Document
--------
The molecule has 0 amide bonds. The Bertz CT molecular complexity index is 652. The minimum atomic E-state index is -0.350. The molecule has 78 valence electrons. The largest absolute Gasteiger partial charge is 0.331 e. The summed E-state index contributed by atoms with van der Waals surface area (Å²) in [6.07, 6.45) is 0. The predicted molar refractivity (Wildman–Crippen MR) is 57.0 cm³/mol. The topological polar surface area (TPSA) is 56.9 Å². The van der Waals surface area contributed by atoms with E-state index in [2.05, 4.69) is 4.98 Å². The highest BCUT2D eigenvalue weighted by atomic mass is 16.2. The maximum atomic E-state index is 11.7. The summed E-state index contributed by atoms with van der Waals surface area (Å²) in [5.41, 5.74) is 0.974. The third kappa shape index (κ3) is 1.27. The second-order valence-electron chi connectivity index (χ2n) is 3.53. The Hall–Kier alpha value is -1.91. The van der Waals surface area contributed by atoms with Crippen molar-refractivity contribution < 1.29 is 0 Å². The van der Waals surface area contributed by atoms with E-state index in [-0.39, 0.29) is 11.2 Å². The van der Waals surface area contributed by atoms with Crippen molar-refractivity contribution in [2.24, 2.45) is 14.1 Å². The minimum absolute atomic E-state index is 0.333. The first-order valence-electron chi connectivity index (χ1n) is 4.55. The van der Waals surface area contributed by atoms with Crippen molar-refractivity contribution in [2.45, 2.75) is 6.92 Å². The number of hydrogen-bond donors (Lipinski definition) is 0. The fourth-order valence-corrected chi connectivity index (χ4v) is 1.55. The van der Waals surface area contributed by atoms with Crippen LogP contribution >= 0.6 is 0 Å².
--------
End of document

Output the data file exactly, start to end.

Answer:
The molecule has 0 amide bonds. The Bertz CT molecular complexity index is 652. The minimum atomic E-state index is -0.350. The molecule has 78 valence electrons. The largest absolute Gasteiger partial charge is 0.331 e. The summed E-state index contributed by atoms with van der Waals surface area (Å²) in [6.07, 6.45) is 0. The predicted molar refractivity (Wildman–Crippen MR) is 57.0 cm³/mol. The topological polar surface area (TPSA) is 56.9 Å². The van der Waals surface area contributed by atoms with E-state index in [2.05, 4.69) is 4.98 Å². The highest BCUT2D eigenvalue weighted by atomic mass is 16.2. The maximum atomic E-state index is 11.7. The summed E-state index contributed by atoms with van der Waals surface area (Å²) in [5.41, 5.74) is 0.974. The third kappa shape index (κ3) is 1.27. The second-order valence-electron chi connectivity index (χ2n) is 3.53. The Hall–Kier alpha value is -1.91. The van der Waals surface area contributed by atoms with Crippen molar-refractivity contribution < 1.29 is 0 Å². The van der Waals surface area contributed by atoms with E-state index in [-0.39, 0.29) is 11.2 Å². The van der Waals surface area contributed by atoms with Crippen molar-refractivity contribution in [2.24, 2.45) is 14.1 Å². The minimum absolute atomic E-state index is 0.333. The first-order valence-electron chi connectivity index (χ1n) is 4.55. The van der Waals surface area contributed by atoms with Crippen molar-refractivity contribution in [2.45, 2.75) is 6.92 Å². The number of hydrogen-bond donors (Lipinski definition) is 0. The fourth-order valence-corrected chi connectivity index (χ4v) is 1.55. The van der Waals surface area contributed by atoms with Crippen LogP contribution >= 0.6 is 0 Å².